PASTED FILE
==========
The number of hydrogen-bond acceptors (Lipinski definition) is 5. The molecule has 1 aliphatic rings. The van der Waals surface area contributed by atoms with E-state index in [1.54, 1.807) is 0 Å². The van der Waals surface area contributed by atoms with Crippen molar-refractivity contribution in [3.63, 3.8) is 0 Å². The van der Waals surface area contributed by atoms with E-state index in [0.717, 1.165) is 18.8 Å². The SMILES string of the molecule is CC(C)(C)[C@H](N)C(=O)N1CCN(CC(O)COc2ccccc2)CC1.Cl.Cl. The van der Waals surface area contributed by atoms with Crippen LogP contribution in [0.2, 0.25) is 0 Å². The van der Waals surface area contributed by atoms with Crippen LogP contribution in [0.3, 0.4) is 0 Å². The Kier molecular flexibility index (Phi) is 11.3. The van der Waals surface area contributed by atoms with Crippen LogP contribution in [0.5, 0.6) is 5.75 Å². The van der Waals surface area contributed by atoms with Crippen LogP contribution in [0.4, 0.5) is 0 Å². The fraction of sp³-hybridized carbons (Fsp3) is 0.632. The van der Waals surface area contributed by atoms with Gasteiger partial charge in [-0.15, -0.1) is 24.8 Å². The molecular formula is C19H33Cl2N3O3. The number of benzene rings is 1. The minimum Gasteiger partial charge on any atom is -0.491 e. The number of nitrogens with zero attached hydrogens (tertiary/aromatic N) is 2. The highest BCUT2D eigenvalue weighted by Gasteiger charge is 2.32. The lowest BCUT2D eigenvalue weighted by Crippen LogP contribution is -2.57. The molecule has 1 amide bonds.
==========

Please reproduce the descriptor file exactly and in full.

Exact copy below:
The number of hydrogen-bond acceptors (Lipinski definition) is 5. The molecule has 1 aliphatic rings. The van der Waals surface area contributed by atoms with E-state index in [1.54, 1.807) is 0 Å². The van der Waals surface area contributed by atoms with Crippen molar-refractivity contribution in [3.63, 3.8) is 0 Å². The van der Waals surface area contributed by atoms with E-state index in [0.717, 1.165) is 18.8 Å². The SMILES string of the molecule is CC(C)(C)[C@H](N)C(=O)N1CCN(CC(O)COc2ccccc2)CC1.Cl.Cl. The van der Waals surface area contributed by atoms with Crippen LogP contribution in [0.2, 0.25) is 0 Å². The van der Waals surface area contributed by atoms with Crippen LogP contribution in [0.3, 0.4) is 0 Å². The Kier molecular flexibility index (Phi) is 11.3. The van der Waals surface area contributed by atoms with Crippen LogP contribution in [0.5, 0.6) is 5.75 Å². The van der Waals surface area contributed by atoms with Crippen LogP contribution in [0.4, 0.5) is 0 Å². The fraction of sp³-hybridized carbons (Fsp3) is 0.632. The van der Waals surface area contributed by atoms with Gasteiger partial charge in [-0.15, -0.1) is 24.8 Å². The molecular formula is C19H33Cl2N3O3. The number of benzene rings is 1. The minimum Gasteiger partial charge on any atom is -0.491 e. The number of nitrogens with zero attached hydrogens (tertiary/aromatic N) is 2. The highest BCUT2D eigenvalue weighted by Gasteiger charge is 2.32. The lowest BCUT2D eigenvalue weighted by Crippen LogP contribution is -2.57. The molecule has 1 amide bonds.